Finley Gives Angels What They Expected
Angel pitcher Chuck Finley doesn’t put much stock in his winning streak, which reached a franchise-record 13 with Friday night’s 5-0 victory over the Tampa Bay Devil Rays before 31,516 in Edison Field.
“Whether it’s 10, 11 or 12 in a row or two or three in a row, it doesn’t matter,” said Finley, who pitched a sparkling six-hitter with eight strikeouts and no walks to improve to 3-0 with an 0.56 earned-run average this season. “They’re just numbers to me.”
Not to Angel Manager Terry Collins, who sees a greater significance behind Finley’s streak: As long as Finley keeps winning, the Angels can never lose for long.
Finley’s 14th shutout ended the Angels’ two-game losing streak. His last victory, in which the left-hander pitched 7 1/3 shutout innings to beat Cleveland, 12-1, Sunday, put an end to another two-game losing streak.
And though he didn’t get the win, Finley’s nine-inning, one-run, no-decision in a 2-1 victory over Boston on April 6 helped end the Angels’ three-game losing streak.
“He’s our go-to guy,” Collins said. “Any time we need it, he’s the one who steps it up and gets the job done for us.”
Finley, who has not given up a run in 19 innings, usually relies on a crisp fastball and a sharp-breaking forkball, but he hardly overpowered the Devil Rays, soft-serving them with a variety of breaking balls and changeups.
Four of Tampa Bay’s hits came with two out, and only two runners reached second base against Finley, who has a 1.97 ERA during the streak.
The Angels got Finley all the runs he’d need in the first inning when Tim Salmon followed Darin Erstad’s walk with a mammoth, 441-foot homer to left-center field off Devil Ray starter Rick Gorecki.
“For me, when Chuck’s pitching you just get him a lead early, let him relax and get that forkball going,” Salmon said.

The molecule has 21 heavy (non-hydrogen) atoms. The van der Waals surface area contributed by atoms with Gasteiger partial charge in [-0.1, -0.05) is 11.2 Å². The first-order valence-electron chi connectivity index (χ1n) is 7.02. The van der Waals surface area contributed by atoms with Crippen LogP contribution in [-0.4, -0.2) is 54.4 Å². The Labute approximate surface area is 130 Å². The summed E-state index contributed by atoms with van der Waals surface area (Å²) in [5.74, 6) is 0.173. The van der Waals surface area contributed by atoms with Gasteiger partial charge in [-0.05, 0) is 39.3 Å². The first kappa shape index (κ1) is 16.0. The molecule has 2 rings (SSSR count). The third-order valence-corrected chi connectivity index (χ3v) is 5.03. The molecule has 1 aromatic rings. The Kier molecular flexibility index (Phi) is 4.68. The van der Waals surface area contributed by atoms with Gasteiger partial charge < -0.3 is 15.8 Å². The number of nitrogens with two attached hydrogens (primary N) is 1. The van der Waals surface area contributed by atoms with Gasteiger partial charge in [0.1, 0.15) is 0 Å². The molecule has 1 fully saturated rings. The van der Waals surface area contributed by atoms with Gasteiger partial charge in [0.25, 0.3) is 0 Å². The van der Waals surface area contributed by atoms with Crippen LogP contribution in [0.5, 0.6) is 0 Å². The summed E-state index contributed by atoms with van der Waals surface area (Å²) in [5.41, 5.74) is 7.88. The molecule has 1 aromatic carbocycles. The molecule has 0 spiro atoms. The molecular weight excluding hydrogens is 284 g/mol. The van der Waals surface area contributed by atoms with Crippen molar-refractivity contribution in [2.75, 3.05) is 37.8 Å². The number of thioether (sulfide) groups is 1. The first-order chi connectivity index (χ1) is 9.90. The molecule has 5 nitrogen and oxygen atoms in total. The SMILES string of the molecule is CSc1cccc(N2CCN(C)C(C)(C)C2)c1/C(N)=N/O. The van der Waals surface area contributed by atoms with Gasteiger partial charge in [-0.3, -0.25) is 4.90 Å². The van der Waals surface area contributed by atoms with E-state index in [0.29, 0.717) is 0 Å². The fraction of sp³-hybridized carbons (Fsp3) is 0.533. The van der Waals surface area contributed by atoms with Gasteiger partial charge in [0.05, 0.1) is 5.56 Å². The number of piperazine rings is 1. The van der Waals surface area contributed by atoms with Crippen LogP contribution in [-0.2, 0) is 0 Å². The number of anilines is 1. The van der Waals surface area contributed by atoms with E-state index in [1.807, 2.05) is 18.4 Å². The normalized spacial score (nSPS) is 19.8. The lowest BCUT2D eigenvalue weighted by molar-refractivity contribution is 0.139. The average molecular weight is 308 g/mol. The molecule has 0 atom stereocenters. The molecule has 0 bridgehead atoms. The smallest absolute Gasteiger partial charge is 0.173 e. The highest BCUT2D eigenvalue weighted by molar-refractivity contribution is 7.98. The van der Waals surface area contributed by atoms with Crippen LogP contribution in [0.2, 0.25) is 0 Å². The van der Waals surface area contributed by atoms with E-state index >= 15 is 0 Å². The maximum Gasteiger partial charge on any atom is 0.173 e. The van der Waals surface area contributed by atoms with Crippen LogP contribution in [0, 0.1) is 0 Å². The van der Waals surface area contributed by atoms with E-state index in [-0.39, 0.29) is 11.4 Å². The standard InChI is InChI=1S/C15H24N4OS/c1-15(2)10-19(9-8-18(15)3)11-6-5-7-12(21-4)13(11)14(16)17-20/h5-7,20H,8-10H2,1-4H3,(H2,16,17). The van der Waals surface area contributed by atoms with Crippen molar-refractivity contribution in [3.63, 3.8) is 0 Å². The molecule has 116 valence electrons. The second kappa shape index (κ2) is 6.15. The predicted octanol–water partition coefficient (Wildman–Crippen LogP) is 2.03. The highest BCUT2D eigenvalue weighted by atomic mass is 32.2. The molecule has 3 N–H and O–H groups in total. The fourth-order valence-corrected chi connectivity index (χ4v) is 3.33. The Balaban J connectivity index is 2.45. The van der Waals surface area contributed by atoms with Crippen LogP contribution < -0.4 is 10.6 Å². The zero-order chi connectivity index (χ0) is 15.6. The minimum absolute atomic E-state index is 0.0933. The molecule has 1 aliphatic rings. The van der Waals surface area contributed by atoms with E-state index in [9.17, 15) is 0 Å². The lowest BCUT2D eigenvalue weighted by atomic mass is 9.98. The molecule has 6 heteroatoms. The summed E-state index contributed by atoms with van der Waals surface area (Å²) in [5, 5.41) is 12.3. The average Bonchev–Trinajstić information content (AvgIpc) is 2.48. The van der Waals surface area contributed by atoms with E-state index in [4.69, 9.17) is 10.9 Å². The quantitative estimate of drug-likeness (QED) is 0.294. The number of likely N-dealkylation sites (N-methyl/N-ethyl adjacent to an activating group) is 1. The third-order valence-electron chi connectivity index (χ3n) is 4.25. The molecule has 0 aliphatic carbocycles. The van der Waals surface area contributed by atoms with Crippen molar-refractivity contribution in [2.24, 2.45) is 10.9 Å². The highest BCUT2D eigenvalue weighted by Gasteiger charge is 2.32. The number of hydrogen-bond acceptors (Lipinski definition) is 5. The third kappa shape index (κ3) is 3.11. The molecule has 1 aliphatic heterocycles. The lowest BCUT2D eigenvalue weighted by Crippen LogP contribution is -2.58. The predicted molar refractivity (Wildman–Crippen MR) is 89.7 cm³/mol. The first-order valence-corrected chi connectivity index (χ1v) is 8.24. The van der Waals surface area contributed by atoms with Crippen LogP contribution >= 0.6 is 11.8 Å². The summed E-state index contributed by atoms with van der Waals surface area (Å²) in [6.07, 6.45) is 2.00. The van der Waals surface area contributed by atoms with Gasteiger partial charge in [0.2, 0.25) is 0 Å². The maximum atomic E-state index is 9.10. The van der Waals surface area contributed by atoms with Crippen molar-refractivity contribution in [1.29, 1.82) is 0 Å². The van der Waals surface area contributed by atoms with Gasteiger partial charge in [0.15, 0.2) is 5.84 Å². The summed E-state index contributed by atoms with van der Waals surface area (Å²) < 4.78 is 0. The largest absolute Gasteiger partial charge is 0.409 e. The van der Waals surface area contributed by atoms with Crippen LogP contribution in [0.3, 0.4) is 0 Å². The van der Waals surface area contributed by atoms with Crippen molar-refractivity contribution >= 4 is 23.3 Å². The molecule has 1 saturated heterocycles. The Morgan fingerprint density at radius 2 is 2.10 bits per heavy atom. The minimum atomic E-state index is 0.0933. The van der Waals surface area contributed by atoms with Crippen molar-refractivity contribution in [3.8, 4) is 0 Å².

A little breathing room never hurts, though, and the Angels provided that with a two-run rally in the seventh, which was sparked by Erstad’s one-out double. Erstad now has at least one extra-base hit in his last eight games.
Dave Hollins then ended a 0-for-13 skid with a liner to left that short-hopped the glove of Jerome Walton. Erstad held up momentarily, but once he saw the ball would drop he bolted for third and was waved home.
Walton made a strong throw to the plate, but it was slightly up the first-base line. Catcher Mike Difelice caught the ball and made a sweeping tag on Erstad, and umpire Rick Reed initially ruled Erstad out.
But the ball squirted out of Difelice’s mitt just after he made the tag, and Reed ruled Erstad safe, based on his belief the catcher didn’t have possession of the ball when he made the tag.
After Salmon flied to left for the second out, Jim Edmonds grounded toward the middle, where second baseman Miguel Cairo made a diving stop in shallow center.
Hollins never slowed around third, and Cairo’s throw to the plate took about three hops before reaching Difelice, giving Hollins enough time to dive in before the tag for a 4-0 lead.
The Angels added their final run in the eighth on consecutive singles by Garret Anderson, Norberto Martin and Gary DiSarcina.
Finley then closed out the Devil Rays with a one-two-three ninth, moving to within four games of the league record for consecutive wins--17--held by Cleveland’s Johnny Allen (1936-37) and Baltimore’s Dave McNally (1968-69).
The major league record is 24, set by Carl Hubbell of the New York Giants in 1936-37.
“Actually, I practically forgot about the streak during the off-season,” Finley said. “I’m more into the team, not the individual stuff. I guess what it means is I get a paycheck and I get to be around for one more day.”
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